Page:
Here’s the thing though: Chipotle doesn’t have to reinvent the wheel to stay on top; they just have to stay a little bit ahead of everyone else, as Chipotle’s ingredients are, indeed, of a higher quality than your usual fast food chain. However, that doesn’t mean their ingredients are perfect. It just means that their competitors are visibly underperforming in this regard. Which is why until the rest of the fast food world makes some dramatic changes, Chipotle will remain the king in terms of actual ingredients for the foreseeable future.
3) Their restaurant system was revolutionary.
Everyone who’s ever been in a Chipotle line during the lunch rush knows what an exhausting experience it can be. However, that Chipotle does as much business as it does (and gets people served as quickly and efficiently as they do) remains somewhat astounding. In fact, their system has been so innovative, it’s inspired a new kind of fast food restaurant altogether. As Denise Lee Yohan at Fast Company observes, “Chipotle began a trend in restaurants that the industry has dubbed ‘fast casual,’ which offers a more upscale dining environment and food quality, along with higher prices, but in the familiar, convenient limited service format of fast food.”
Now, Chipotle is trying to cut down on your wait time, too. Earlier this year, they began implementing a four-pronged plan to make their serving process faster. It’s essentially a revised version of the method they already had in place, but an early run has seen an increase of “six transactions per hour at peak times.” Chipotle’s founder and co-CEO said that their updated plan led to the companies’ “fastest throughput ever,” back in February, although he also added that, “We know we have a lot of room to get faster.”
It’s unlikely that if you walk into a major metropolitan area Chipotle between noon and 2pm on most days, you’ll find anything but a madhouse, but the point is that they’re making an effort. On top of which, their assembly line style service and “fast casual” atmosphere give patrons the best of both worlds, whether they want to dine in or carry out.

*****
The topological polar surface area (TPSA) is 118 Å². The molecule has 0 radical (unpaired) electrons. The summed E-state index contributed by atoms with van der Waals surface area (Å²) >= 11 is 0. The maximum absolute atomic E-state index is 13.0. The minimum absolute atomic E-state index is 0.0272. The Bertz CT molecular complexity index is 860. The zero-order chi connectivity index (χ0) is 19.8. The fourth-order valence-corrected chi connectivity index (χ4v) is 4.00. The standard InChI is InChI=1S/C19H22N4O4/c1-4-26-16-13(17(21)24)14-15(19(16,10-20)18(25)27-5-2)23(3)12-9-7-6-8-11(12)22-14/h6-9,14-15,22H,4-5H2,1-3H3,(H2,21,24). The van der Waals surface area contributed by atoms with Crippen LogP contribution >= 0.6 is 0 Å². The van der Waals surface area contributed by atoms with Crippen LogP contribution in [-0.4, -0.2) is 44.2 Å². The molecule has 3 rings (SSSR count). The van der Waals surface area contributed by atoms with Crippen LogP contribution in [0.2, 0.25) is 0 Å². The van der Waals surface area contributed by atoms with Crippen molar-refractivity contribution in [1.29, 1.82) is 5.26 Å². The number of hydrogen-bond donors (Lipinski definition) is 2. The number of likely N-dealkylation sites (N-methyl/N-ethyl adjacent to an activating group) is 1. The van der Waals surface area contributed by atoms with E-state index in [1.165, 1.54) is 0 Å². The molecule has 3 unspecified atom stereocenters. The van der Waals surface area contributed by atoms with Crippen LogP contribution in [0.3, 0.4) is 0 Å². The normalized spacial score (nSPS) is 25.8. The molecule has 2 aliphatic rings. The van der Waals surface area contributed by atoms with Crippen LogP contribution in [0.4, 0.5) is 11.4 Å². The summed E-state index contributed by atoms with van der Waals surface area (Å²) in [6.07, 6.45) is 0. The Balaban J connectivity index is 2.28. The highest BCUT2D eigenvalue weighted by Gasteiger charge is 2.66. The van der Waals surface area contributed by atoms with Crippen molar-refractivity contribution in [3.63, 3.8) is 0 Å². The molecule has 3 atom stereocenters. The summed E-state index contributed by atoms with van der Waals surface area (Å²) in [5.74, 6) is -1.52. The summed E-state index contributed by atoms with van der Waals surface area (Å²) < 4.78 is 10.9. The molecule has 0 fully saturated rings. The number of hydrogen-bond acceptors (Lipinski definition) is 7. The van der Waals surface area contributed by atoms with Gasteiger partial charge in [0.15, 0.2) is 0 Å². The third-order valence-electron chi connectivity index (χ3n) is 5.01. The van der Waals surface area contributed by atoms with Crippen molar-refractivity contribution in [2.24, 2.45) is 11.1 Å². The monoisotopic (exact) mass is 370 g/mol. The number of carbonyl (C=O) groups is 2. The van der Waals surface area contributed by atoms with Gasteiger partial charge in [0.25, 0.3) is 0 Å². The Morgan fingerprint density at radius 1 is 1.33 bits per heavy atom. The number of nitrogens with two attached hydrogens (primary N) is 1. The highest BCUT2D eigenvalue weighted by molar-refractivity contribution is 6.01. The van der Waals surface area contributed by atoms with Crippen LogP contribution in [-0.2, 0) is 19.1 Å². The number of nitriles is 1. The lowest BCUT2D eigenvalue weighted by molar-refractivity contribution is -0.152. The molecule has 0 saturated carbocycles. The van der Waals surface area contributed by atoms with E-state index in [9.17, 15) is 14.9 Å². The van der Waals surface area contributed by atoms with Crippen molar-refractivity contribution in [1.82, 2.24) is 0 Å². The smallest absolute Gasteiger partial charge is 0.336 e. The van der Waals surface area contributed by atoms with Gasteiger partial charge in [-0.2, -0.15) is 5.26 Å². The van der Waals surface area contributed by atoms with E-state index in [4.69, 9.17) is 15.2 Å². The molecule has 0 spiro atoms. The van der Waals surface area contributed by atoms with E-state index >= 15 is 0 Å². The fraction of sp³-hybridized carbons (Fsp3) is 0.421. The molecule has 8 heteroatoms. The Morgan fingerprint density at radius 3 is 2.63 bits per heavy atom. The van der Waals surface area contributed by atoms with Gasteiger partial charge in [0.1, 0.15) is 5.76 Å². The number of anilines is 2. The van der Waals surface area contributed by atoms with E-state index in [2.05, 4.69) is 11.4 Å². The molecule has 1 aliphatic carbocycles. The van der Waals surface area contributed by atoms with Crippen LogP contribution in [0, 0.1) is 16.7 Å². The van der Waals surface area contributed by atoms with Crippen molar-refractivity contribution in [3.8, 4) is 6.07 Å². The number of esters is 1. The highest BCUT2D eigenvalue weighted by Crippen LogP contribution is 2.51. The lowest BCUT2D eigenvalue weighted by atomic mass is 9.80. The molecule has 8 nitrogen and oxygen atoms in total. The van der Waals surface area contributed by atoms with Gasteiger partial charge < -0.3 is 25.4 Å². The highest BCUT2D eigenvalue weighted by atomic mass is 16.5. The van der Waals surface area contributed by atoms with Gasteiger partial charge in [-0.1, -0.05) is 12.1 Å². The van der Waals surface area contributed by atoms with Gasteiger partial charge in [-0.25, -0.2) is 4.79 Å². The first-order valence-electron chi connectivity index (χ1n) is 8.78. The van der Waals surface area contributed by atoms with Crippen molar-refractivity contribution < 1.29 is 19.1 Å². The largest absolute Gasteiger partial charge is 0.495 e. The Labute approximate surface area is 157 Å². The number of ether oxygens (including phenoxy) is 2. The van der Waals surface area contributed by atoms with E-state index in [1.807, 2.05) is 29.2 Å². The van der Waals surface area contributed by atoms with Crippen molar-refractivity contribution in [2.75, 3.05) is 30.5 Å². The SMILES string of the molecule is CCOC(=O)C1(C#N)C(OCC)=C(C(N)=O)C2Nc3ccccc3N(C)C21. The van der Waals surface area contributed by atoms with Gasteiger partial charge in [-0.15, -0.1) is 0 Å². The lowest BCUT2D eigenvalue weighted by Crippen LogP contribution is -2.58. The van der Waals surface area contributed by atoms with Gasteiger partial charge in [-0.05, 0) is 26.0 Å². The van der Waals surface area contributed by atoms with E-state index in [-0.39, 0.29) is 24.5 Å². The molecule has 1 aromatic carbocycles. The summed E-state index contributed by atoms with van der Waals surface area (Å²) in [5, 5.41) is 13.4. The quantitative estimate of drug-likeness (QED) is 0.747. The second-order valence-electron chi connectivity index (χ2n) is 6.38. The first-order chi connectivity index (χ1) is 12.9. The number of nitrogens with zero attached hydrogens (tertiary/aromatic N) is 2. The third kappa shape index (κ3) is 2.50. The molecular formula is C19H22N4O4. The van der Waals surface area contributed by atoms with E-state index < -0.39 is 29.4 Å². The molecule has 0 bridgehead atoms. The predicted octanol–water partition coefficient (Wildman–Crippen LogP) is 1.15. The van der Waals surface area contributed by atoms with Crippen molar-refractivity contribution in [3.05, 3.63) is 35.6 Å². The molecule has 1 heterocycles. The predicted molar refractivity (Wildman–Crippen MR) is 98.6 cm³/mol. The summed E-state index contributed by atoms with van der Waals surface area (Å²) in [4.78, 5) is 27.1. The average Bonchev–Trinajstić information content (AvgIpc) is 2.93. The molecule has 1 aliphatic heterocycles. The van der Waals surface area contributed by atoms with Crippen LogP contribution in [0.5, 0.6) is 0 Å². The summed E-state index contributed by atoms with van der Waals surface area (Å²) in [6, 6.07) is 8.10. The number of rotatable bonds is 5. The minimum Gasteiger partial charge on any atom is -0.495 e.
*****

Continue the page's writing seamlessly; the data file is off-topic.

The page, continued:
4) They offer enough healthy options for you not to feel totally disgusting.
To state the painfully obvious, it’s impossible to talk about Chipotle without talking about their menu. What separates them from other fast food restaurants therein is that at Chipotle, it’s actually possible to eat well. Moreover, they’re routinely ranked as one of the healthier fast food chains in operation today. This is largely due to their ever-expanding list of items, which give you the option to build a specially tailored, extremely customizable meal to suit virtually any diet you’re on. And with the amount of business their getting, it seems fair to say that their varied menu is appealing to just about everybody.
5) But enough unhealthy options where they can still be a guilty pleasure.
Look, at the end of the day, Chipotle is still fast food. For every healthy menu option, they have an equally unhealthy menu option, too. This is the place that pioneered the quesarito, after all (sorry, Taco Bell). Their ability to serve food that is bad for you is on par with any other calorie-cramming fast food joint.
But part of the appeal with fast food is always the guilty pleasure connotation. Like most successful fast food franchises, Chipotle gives you an opportunity to indulge. They just also happen to be better at providing healthier options alongside the more indulgent ones, in case you’d rather save your cheat day for later. So yes, it’s totally normal to pig out at Chipotle once in awhile, and not uncommon to bask in a kind of “Chipotlegasm” afterglow, if you will.
6) They occupy a specific space in the fast food world better than anyone else.
Chipotle is the reigning champ of Mexican fast food, no question about it. That’s why as we speak, Taco Bell is testing their new “upscale” restaurant. That’s why Qdoba is expanding their menu, in an attempt to keep up.